Spending NYE in TOKYO, Japan

Spending NYE in TOKYO, Japan

Tokyo is, by far, the place that impacted me most. 23 countries, 5 continents, it’s always at the top of my list. Why? Because the city, made up of many provinces, is the cultural epitome of everything truly fascinating in life. With a culture that values tradition, embraces modernism, spearheads technology, and gives way to some of the most brilliant culinary geniuses throughout time? It is a travel destination that gives way to everything you could ever imagine. (Yes. Really.)

That said, as the year comes to an end, Tokyo is a place that really love New Year’s festivities.

New Year’s holidays are an important event in the annual calendar of Japan. Among other things, people make their first visit (aka “hatsumode”) to temples and shrines to pray for a happy and prosperous year, or enjoy a different kind of shopping with the “fukubukuro” mystery bags and the bargains accompanying the first sales of the year. Tokyo is of course full of such enjoyable events so here are some ideas to make your New Year’s holidays memorable!

There are dozens of temples and shrines of historical significance in Tokyo and during the New Year holiday period they are all crowded with people wishing for health and happiness. To give just one example, it’s estimated that Meiji Jingu Shrine gets up to 3 million visitors between December 31 and January 3! (When I was there, there was something so divinely serene about this shrine, it must be experienced.)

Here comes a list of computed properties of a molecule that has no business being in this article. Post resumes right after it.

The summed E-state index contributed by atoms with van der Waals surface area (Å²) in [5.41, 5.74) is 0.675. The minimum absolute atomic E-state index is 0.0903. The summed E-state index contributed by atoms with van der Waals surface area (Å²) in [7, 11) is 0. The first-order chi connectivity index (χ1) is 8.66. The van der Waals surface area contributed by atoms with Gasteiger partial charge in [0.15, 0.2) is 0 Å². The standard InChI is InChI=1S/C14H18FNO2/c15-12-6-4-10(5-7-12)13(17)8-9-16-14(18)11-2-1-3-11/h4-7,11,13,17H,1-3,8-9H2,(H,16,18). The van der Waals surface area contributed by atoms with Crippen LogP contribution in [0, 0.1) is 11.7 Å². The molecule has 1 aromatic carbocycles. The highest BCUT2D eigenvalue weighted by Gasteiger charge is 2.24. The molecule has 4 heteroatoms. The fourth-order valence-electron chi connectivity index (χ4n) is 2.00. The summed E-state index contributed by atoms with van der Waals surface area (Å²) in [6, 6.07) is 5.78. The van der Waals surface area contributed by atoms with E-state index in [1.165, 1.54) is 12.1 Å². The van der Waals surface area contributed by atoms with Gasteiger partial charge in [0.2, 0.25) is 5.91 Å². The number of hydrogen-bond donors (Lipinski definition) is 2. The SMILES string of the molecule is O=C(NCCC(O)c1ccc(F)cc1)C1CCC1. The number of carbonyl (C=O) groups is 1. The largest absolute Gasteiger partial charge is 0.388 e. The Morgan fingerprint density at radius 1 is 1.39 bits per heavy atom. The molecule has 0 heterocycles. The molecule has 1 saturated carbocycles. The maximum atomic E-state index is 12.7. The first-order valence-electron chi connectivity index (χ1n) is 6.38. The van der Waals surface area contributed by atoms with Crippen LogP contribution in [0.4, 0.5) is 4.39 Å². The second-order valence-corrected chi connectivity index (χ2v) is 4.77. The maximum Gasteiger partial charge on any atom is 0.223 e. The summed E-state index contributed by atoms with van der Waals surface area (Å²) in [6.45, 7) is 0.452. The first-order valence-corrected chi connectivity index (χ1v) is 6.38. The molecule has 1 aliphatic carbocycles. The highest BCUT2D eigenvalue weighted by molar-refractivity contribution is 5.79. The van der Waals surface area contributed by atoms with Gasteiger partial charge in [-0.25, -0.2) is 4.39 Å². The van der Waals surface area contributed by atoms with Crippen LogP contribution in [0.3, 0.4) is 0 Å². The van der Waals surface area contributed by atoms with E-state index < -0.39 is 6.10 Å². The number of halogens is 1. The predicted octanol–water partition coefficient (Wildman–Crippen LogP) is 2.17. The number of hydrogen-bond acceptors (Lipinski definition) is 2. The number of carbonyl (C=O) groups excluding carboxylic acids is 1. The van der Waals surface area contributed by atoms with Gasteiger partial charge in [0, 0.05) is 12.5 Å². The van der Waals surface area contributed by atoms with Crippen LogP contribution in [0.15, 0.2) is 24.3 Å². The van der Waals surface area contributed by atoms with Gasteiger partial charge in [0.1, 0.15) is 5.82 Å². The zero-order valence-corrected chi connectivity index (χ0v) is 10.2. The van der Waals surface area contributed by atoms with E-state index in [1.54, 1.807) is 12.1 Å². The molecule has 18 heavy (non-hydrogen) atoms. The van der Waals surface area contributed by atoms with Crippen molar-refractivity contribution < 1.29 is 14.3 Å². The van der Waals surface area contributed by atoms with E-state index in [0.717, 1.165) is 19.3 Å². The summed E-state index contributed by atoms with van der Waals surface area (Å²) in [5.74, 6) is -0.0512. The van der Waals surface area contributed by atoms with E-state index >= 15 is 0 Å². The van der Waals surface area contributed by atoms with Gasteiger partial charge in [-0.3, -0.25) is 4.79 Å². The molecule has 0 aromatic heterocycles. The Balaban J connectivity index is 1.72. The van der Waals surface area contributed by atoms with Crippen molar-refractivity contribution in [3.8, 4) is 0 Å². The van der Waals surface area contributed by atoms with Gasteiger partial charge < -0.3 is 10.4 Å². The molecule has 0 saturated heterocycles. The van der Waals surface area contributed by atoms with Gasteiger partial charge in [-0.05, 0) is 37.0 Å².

Also popular, especially with tourists, is Asakusa’s Senso-ji Temple: returning from the visit to the temple, people also enjoy trying the various delicacies from the shops along Nakamise-dori Street. (

Here are some more choices for your hatsumode:

Big stores (department stores, supermarkets, etc.) often hold limited-time sales during the change of the year period. Although New Year’s Day is a holiday for most (business usually resume on January 2), with every year more and more stores have started opening even on that day. This has also given rise to the trend of “hatsu-uri” or “first sale.” For most consumers, the charm of the first sale is in the mystery bags (aka “fukubukuro”).

In the original concept, each bag contains various items and the thrill is in waiting after the purchase to see what these items are. Although the odds of landing something very good and/or expensive are quite good, recently the department stores have changed the idea drastically. Precious items limited only to the mystery bags, the opportunity to purchase an “experience” or even the option to pick the contents of your fukubukuro yourself are some of these changes.

Tobu Department Store Ikebukuro

A mystery bag offering the chance to win a spot at the morning training session of a sumo stable, see the wrestlers and train and eat chanko-nabe dish with them! To make the experience even fuller, a former wrestler will be your companion and explain the subtleties of the practice.
*Interpretation will also be provided.

Daimaru Tokyo